FAO in Rwanda

Empowering Veterinarians: FAO supports the Peste des Petits Ruminants Global Eradication Programme

FAO launches a regional training on participatory disease surveillance and outbreak investigation in Rwanda.


In a significant stride towards reinforcing the global fight against transboundary animal diseases (TADs), the Food and Agriculture Organization (FAO) joins forces with the European Commission is implementing a transformative global project: "Support to the PPR Global Eradication Programme". This collaborative project, in the current capacity development initiative keen to focus on selected Eastern Africa countries, particularly Burundi, Rwanda, South Sudan and Tanzania aims to enhance epidemio-surveillance capacity through participatory disease search and outbreak investigation.

Setting the stage

The early warning of potential disease outbreaks is crucial for the containment of TADs, a menace that resonates through impacts on food security, livelihoods, and global trade. In tandem with the European Commission, FAO, through its PPR GEP secretariat in collaboration with Emergency Centre for Transboundary Animal Diseases (ECTAD), undertakes a far-reaching training program in Kigali, Rwanda, from 27 November to 1 December 2023. The program targets dedicated field veterinarians from the aforementioned countries.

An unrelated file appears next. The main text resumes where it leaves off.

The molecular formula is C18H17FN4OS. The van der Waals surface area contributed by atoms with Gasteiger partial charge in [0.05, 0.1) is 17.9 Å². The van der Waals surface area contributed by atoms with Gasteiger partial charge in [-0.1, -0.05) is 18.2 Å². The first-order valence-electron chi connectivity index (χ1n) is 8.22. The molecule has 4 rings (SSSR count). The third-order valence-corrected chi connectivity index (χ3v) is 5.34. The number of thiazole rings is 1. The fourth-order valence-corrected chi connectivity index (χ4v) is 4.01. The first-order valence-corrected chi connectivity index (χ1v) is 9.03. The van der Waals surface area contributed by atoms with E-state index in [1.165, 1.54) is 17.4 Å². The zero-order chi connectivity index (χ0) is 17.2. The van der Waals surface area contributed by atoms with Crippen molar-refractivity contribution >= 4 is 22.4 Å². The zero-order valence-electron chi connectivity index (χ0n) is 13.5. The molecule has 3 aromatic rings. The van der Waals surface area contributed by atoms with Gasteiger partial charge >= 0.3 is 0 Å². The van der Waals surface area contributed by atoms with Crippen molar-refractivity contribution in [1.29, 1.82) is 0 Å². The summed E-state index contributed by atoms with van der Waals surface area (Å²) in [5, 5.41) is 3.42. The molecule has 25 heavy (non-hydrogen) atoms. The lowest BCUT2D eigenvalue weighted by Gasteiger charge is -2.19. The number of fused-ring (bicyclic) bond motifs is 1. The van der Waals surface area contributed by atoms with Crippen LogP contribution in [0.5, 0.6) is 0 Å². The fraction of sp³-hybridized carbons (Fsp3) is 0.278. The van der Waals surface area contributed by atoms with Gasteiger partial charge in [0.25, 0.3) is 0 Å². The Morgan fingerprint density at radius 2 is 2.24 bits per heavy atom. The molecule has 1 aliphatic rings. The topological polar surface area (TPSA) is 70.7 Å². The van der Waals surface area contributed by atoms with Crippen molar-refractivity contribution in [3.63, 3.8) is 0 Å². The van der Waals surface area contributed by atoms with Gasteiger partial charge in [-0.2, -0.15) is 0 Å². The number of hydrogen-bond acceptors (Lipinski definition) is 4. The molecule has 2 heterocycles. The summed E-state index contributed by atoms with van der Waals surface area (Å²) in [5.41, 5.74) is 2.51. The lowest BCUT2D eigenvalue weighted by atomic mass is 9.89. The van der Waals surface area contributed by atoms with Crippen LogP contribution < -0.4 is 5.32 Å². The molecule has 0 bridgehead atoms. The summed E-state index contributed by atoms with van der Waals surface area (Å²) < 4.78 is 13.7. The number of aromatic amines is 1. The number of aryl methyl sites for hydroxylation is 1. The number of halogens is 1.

The project aims to strengthen the capacity of regions and countries in conducting surveillance, epidemiological studies, and risk assessments for high-impact small ruminant diseases.

The overarching objectives include streamlining access to animal health information and elevating regional risk assessments. A cornerstone of this initiative is the emphasis on participatory disease search, integrating the dynamic elements of participatory epidemiology and outbreak investigation.

Charting a Path for Transformation

Theoutcomes envisaged from this training encompass fortified field surveillance and disease investigation capabilities. Participants, numbering 16 field veterinarians from the above-mentioned countries will be equipped to conduct participatory disease searches routinely in their countries. Selected  from the epidemiology and disease control units in each country, these participants will play a pivotal role in championing the objectives of the PPR National Strategic Plan (NSP).

This initiative underscores FAO's commitment to fostering collaboration and building capacities for effective disease surveillance and control. Aligned with global efforts to achieve Sustainable Development Goals, FAO stands at the forefront of empowering communities against the threats posed by transboundary animal diseases such as PPR.

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Marie Claire Muneza

Head of Communication

[email protected]